The James Webb Space Telescope (JWST) is a large telescope that will be positioned in High Earth Orbit, about 1 million miles away. The spacecraft launches no earlier than Christmas Day, 2021. While the Hubble Space Telescope will be used beside the JWST, James Webb has a far better accuracy and spectrum, as it can sense infrared and ultraviolet light waves. James Webb is being sent to a stable point between the sun and Earth called L2, or the Lagrange point to get a better, unobstructed view of the cosmos. This is, by far, the most advanced telescope to ever be built by humans. You can find the James Webb Space Telescope tracker here. It’s currently --,--- from us.
Where is the Webb Telescope now?
Space in 3D Web App
The Webb Telescope is currently --,--- from us, and --,--- from the Sun.
Aim of the mission
One of the goals of the JWST is to capture early events of the universe, like early star and galaxy formation. It can see 13.6 billion light years away, which means that the time it takes for the light to reach it is 13.6 billion years. This means that light from 13.6 billion years ago is making its way to the lens of the telescope. That is so close to the formation of it all, 13.8 billion years ago. The missing link between us and the early universe was infrared detectors. These sensors will detect faint light coming from the early universe. With this technology, we’ll finally be able to get a better glimpse of our past.
The JWST may even be able to detect some exoplanets with alien life on them. If this is true, we can finally know if we’re alone or not in the universe. The interesting part is that the telescope has an excellent resolution of 2000 by 2000 pixels. The infrared resolution is actually greater than the optical resolution of the Hubble. That means that we will view space like we have never done before.
Why it is exciting
On Christmas, 2021, the JWST will be accelerating away from our planet, to get to the Lagrange Point. This is where it will capture views of the universe like never before. If you’ve ever seen a Hubble image like the Pillars of Creation, then you may know that those were taken with an outdated telescope. The James Webb will finally be able to capture higher quality versions of images we love. Not only that, with the alien life and 13.6 billion light year away aspect, this is the most powerful Space Telescope ever built. It can also even detect small objects in the far away solar system. There has been a theory that there is a ninth planet in our solar system, beyond Neptune. We may be able to find that out with humanity’s brand new eyes on the universe.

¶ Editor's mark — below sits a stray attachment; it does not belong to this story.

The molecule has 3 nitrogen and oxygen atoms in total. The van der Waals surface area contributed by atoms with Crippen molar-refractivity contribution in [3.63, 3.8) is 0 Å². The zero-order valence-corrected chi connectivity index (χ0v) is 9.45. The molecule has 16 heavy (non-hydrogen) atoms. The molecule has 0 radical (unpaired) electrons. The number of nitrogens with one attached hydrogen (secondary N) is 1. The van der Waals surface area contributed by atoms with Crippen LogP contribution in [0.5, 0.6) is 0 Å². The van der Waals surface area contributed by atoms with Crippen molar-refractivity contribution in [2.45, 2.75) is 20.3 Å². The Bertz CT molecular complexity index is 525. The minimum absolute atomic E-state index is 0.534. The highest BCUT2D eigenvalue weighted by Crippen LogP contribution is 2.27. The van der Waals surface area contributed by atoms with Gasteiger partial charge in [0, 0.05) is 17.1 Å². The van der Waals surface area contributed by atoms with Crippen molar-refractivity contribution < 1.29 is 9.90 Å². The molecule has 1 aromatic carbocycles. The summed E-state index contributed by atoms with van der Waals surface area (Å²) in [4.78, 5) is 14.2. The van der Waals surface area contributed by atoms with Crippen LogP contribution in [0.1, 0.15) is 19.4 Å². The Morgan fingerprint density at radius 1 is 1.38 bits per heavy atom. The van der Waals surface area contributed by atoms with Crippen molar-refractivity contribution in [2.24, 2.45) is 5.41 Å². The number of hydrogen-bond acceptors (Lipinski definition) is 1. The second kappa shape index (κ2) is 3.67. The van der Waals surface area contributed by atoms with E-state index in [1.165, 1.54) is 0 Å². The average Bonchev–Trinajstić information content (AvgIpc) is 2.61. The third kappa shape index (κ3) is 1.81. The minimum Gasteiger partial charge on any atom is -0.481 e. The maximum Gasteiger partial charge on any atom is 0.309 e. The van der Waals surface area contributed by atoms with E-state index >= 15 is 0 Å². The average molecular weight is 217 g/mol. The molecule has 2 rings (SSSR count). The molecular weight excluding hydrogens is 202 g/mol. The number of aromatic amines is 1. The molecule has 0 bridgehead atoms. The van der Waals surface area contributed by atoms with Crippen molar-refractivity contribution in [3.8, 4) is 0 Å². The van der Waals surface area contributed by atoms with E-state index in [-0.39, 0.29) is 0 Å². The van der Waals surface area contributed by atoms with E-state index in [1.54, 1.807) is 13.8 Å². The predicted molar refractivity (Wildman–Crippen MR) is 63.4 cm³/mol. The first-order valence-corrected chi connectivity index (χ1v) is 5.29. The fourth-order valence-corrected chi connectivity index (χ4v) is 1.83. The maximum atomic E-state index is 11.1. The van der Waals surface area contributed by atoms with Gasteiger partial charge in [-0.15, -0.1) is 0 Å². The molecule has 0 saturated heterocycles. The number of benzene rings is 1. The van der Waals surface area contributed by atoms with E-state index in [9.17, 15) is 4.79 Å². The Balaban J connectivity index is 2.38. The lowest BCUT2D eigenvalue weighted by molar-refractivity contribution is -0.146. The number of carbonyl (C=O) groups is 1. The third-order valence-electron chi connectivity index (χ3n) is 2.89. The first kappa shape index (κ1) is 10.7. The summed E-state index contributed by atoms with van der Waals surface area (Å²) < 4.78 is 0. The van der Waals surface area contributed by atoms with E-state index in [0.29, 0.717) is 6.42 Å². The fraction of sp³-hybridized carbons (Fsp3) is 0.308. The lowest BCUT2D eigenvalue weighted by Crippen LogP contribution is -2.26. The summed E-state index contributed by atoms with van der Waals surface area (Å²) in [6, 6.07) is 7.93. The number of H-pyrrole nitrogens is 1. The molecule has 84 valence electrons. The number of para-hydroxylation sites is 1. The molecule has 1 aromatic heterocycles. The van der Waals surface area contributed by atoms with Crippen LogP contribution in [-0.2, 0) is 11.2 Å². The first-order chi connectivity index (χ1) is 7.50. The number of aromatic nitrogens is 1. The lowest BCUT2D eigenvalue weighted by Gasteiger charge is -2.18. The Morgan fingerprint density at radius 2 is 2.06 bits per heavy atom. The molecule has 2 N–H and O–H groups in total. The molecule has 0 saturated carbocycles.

Of course, everything has its drawbacks. Everything must go perfect for this launch, otherwise it can’t see what we want it to see. And because it’s so far, we can’t service it. So, we can only hope it goes well. With the James Webb Space Telescope tracker above you can track its progress.
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*This Interactive 3D Simulation is built on data provided by NASA JPL HORIZONS database for solar system objects and International Astronomical Union’s Minor Planet Center. Distances and speeds are estimates based on this data.
Photo Credit and other: NASA, ESO/S. Brunier, NASA/JHUAPL/SwRI, NASA/JPL-Caltech, JAXA, University of Tokyo & collaborators, UH/IA, Solar System Scope/INOVE CC BY 4.0, Wikipedia/Creative Commons Attribution-ShareAlike License, icons8.com, Péter Eke, NASA/Goddard/University of Arizona/Roman Tkachenko, Wikimedia Commons, Hayabusa 2 Arrival illustration by Akihiro Ikeshita (permission granted), oNline Web Fonts, Font Awesome, Galaxy vector created by stories – www.freepik.com